CICLOPS: Cassini Imaging Central Laboratory for OPerationS

Moons at Work
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The ring-region Saturnian moons Prometheus and Pan are both caught "herding" their respective rings in this image. Through their gravitational disturbances of nearby ring particles, one moon maintains a gap in the outer A ring and the other helps keep a ring narrowly confined.

Prometheus (53 miles, 86 kilometers across), together with Pandora, maintains the narrow F ring seen in this image, and Pan (17 miles, 28 kilometers across) holds open the Encke gap in which it finds itself embedded. The bright dot near the inner edge of the Encke gap is a background star.

This view looks toward the unilluminated side of the rings from about 29 degrees below the ringplane. The image was taken in visible violet light with the Cassini spacecraft narrow-angle camera on Sept. 18, 2012.

The view was acquired at a distance of approximately 1.4 million miles (2.3 million kilometers) from Pan and at a Sun-Pan-spacecraft, or phase, angle of 98 degrees. Image scale is 8 miles (14 kilometers) per pixel.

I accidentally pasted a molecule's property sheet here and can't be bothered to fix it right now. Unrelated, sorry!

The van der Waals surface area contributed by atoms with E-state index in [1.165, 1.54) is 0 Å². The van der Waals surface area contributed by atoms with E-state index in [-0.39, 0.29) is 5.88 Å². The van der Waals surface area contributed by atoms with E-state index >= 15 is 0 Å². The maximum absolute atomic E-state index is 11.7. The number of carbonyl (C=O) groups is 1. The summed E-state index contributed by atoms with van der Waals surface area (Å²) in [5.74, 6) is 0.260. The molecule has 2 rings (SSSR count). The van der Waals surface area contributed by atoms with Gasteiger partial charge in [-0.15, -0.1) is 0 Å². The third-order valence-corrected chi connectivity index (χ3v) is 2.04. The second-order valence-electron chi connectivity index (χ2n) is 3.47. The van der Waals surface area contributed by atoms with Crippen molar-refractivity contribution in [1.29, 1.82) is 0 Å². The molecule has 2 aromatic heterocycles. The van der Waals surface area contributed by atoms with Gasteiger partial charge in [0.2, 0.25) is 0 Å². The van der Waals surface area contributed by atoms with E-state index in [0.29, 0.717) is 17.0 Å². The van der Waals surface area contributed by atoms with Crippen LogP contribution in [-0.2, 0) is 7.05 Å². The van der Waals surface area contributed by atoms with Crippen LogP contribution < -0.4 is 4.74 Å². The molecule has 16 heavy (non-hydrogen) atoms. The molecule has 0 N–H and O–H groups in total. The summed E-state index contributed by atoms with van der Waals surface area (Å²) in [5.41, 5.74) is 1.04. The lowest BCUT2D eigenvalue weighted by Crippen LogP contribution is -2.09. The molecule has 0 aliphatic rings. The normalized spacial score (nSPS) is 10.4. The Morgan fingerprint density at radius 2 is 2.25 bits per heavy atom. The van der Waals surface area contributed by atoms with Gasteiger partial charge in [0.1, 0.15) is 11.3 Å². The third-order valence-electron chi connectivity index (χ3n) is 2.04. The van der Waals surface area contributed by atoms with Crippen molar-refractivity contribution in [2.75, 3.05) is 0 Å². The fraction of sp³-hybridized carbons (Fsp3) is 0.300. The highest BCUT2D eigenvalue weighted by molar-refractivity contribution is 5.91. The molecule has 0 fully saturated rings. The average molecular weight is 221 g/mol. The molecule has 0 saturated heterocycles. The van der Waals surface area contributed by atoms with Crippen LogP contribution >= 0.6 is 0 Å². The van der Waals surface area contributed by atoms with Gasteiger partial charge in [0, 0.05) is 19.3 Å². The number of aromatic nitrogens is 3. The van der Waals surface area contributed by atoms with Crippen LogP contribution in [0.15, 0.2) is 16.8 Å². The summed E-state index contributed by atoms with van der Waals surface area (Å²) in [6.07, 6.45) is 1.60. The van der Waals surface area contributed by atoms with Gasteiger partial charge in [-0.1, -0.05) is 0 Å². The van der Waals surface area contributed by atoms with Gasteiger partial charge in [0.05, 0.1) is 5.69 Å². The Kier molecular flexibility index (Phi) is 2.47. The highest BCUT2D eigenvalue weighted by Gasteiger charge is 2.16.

The Cassini Solstice Mission is a joint United States and European endeavor. The Jet Propulsion Laboratory, a division of the California Institute of Technology in Pasadena, manages the mission for NASA's Science Mission Directorate, Washington, D.C. The Cassini orbiter was designed, developed and assembled at JPL. The imaging team consists of scientists from the US, England, France, and Germany. The imaging operations center and team lead (Dr. C. Porco) are based at the Space Science Institute in Boulder, Colo.

For more information about the Cassini Solstice Mission visit, and

Credit: NASA/JPL-Caltech/Space Science Institute
Released: January 21, 2013 (PIA 14644)
Image/Caption Information
  Moons at Work
PIA 14644

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Alliance Member Comments
NeKto (Jan 27, 2013 at 7:03 AM):
i continue to be astounded by the detail in the images that keep on coming. the only words i can find that express my understanding, and lack thereof to the movement in the rings is there is a complex simplicity to the dynamics of the ring particles. then again, i was momentarily fooled by that other "moon" in this image. (the one identified as "background star") first look i was trying to remember what other moon was in the Encke gap. then i had the thought "background star" is a very unusual name for a moon.

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